A review of The Political Aesthetic of the Medieval Persian Prison Poem, 1100-1200, by Rebecca Gould.
Rebecca Gould’s dissertation traces the Persian prison poem (ḥabsiyyāt) from its beginnings in early twelfth-century Lahore with the poetry of Mas‘ud Sa‘d Salman to its florescence in the poetry of Khaqani of Shirvan in northern Azerbaijan. Its central argument is that the literary genre of Persian prison poetry arose and developed in response to changes in literary, rhetorical, and political structures that swept through the twelfth-century Eastern Islamic world.
It is best, right at the start, to say that this work is groundbreaking on some fundamental and some more judiciously exacting levels. To understand the importance of prison poetry within a culture, it is also necessary to understand the paradigm of punishment as prescribed within that culture: not an easy task! Understanding imprisonment and the many cultural anxieties that embrace its particularities – and at times peculiarities – requires first and foremost an understanding of the existential experience of individuals whose individual anxieties were influenced by a touch – or more – of an Aristotelian notion of poetics: this requires a deep understanding of culture as it pertains to its literary past. Gould has firmly grounded herself with this work as someone who understands literature within the rubric of imprisonment and imprisonment within the rubric of literature. Nowhere else is poetics better utilized and solemnly pondered than in prison and by a poet in prison to boot. And no other genre in the impressive corpora of Persian literature touches on the intersection of politics and poetics in quite the same way as does the Persian prison poem.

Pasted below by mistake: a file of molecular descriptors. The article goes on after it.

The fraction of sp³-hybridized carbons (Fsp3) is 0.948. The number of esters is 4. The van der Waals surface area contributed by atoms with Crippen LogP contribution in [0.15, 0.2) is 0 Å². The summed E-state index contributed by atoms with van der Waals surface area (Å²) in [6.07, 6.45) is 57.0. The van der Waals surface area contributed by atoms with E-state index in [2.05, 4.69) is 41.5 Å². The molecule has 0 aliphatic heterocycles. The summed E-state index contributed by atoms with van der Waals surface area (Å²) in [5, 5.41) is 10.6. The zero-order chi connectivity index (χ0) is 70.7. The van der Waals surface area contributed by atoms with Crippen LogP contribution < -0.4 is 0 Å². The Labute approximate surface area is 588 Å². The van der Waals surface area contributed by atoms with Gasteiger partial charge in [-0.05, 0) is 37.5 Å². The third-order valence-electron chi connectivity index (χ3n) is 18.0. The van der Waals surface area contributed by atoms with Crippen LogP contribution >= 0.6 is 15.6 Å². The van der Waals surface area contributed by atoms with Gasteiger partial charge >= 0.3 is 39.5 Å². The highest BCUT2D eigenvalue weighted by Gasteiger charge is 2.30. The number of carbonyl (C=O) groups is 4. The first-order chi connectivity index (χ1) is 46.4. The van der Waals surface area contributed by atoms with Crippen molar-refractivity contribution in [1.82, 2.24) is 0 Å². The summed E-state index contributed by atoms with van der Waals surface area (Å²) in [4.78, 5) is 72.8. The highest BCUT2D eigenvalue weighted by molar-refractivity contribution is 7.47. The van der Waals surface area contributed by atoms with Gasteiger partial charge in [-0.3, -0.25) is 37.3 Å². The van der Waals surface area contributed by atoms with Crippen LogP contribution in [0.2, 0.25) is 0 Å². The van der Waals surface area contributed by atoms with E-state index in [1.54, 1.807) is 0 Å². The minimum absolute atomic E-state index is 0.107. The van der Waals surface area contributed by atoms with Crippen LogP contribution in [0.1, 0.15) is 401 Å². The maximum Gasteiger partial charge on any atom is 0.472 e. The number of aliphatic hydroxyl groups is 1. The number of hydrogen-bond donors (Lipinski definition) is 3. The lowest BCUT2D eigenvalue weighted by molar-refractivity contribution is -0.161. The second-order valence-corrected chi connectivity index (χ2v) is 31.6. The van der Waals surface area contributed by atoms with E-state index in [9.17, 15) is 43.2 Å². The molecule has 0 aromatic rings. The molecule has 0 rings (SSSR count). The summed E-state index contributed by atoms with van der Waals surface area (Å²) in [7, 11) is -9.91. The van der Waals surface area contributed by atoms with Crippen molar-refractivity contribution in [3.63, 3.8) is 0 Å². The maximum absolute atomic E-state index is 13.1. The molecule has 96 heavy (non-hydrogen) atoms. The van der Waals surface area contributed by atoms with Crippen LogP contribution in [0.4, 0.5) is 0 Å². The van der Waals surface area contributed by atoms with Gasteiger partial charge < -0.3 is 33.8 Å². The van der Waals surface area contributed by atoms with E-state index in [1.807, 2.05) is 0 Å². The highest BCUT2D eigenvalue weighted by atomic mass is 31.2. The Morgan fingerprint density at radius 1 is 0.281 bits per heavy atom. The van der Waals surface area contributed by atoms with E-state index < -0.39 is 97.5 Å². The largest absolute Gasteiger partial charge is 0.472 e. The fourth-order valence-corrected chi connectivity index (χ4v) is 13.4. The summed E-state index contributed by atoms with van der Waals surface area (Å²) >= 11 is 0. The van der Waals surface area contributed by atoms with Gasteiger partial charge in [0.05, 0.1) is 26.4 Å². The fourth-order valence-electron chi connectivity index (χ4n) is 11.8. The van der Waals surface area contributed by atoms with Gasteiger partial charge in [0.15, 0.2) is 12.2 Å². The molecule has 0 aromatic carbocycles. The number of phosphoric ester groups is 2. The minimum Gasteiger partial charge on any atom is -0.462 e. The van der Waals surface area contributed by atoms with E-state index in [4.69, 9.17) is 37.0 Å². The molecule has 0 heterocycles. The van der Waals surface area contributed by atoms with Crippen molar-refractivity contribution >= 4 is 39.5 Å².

That said, for those who are not familiar with the specific subject at hand, the texts that comprise this corpus are impenetrable at best. Substantial temporal, cultural, and narratival nuances and linguistic barriers have to be overcome. I will begin with a thematic outline of this dissertation. The first chapter treats the prison poem in the context of comparative poetics, with specific attention to global theories of genre. The second chapter covers the emergence of the prison poem under the Shirvanshahs, in the poetry of Khaqani and other poets who graced this court. The third chapter treats the relation between the poet and the prophet in relation to the prison poem. The fourth chapter offers a detailed exegesis of one poem by Khaqani. The fifth chapter brings the arguments in the preceding chapters concerning the poetics of imprisonment into conversation with the theory and practice of medieval sovereignty.